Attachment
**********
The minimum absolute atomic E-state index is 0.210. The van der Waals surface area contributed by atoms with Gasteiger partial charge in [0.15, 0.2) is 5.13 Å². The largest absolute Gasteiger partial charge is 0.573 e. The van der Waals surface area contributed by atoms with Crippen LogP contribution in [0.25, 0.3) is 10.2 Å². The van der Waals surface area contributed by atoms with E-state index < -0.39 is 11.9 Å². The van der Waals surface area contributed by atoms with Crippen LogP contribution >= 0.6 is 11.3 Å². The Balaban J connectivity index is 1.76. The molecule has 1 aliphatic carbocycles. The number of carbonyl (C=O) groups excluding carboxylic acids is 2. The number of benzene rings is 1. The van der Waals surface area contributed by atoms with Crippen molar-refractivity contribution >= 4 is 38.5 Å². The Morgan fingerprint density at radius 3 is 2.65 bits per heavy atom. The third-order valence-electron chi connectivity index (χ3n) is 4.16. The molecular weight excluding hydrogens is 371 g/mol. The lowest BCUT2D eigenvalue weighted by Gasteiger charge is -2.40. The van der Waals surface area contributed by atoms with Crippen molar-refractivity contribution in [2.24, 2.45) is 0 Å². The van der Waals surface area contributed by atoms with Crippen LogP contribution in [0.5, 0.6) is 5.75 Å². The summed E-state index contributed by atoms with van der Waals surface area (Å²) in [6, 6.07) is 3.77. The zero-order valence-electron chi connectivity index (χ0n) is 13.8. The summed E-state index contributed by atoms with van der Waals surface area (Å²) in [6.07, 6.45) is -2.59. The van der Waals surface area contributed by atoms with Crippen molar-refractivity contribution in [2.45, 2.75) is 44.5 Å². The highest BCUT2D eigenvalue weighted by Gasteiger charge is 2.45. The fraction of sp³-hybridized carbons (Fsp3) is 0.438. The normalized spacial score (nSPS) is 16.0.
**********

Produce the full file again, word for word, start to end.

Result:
The minimum absolute atomic E-state index is 0.210. The van der Waals surface area contributed by atoms with Gasteiger partial charge in [0.15, 0.2) is 5.13 Å². The largest absolute Gasteiger partial charge is 0.573 e. The van der Waals surface area contributed by atoms with Crippen LogP contribution in [0.25, 0.3) is 10.2 Å². The van der Waals surface area contributed by atoms with E-state index < -0.39 is 11.9 Å². The van der Waals surface area contributed by atoms with Crippen LogP contribution >= 0.6 is 11.3 Å². The Balaban J connectivity index is 1.76. The molecule has 1 aliphatic carbocycles. The number of carbonyl (C=O) groups excluding carboxylic acids is 2. The number of benzene rings is 1. The van der Waals surface area contributed by atoms with Crippen molar-refractivity contribution >= 4 is 38.5 Å². The Morgan fingerprint density at radius 3 is 2.65 bits per heavy atom. The third-order valence-electron chi connectivity index (χ3n) is 4.16. The molecular weight excluding hydrogens is 371 g/mol. The lowest BCUT2D eigenvalue weighted by Gasteiger charge is -2.40. The van der Waals surface area contributed by atoms with Crippen molar-refractivity contribution in [2.24, 2.45) is 0 Å². The van der Waals surface area contributed by atoms with Crippen LogP contribution in [0.5, 0.6) is 5.75 Å². The summed E-state index contributed by atoms with van der Waals surface area (Å²) in [6, 6.07) is 3.77. The zero-order valence-electron chi connectivity index (χ0n) is 13.8. The summed E-state index contributed by atoms with van der Waals surface area (Å²) in [6.07, 6.45) is -2.59. The van der Waals surface area contributed by atoms with Crippen molar-refractivity contribution in [2.45, 2.75) is 44.5 Å². The highest BCUT2D eigenvalue weighted by Gasteiger charge is 2.45. The fraction of sp³-hybridized carbons (Fsp3) is 0.438. The normalized spacial score (nSPS) is 16.0.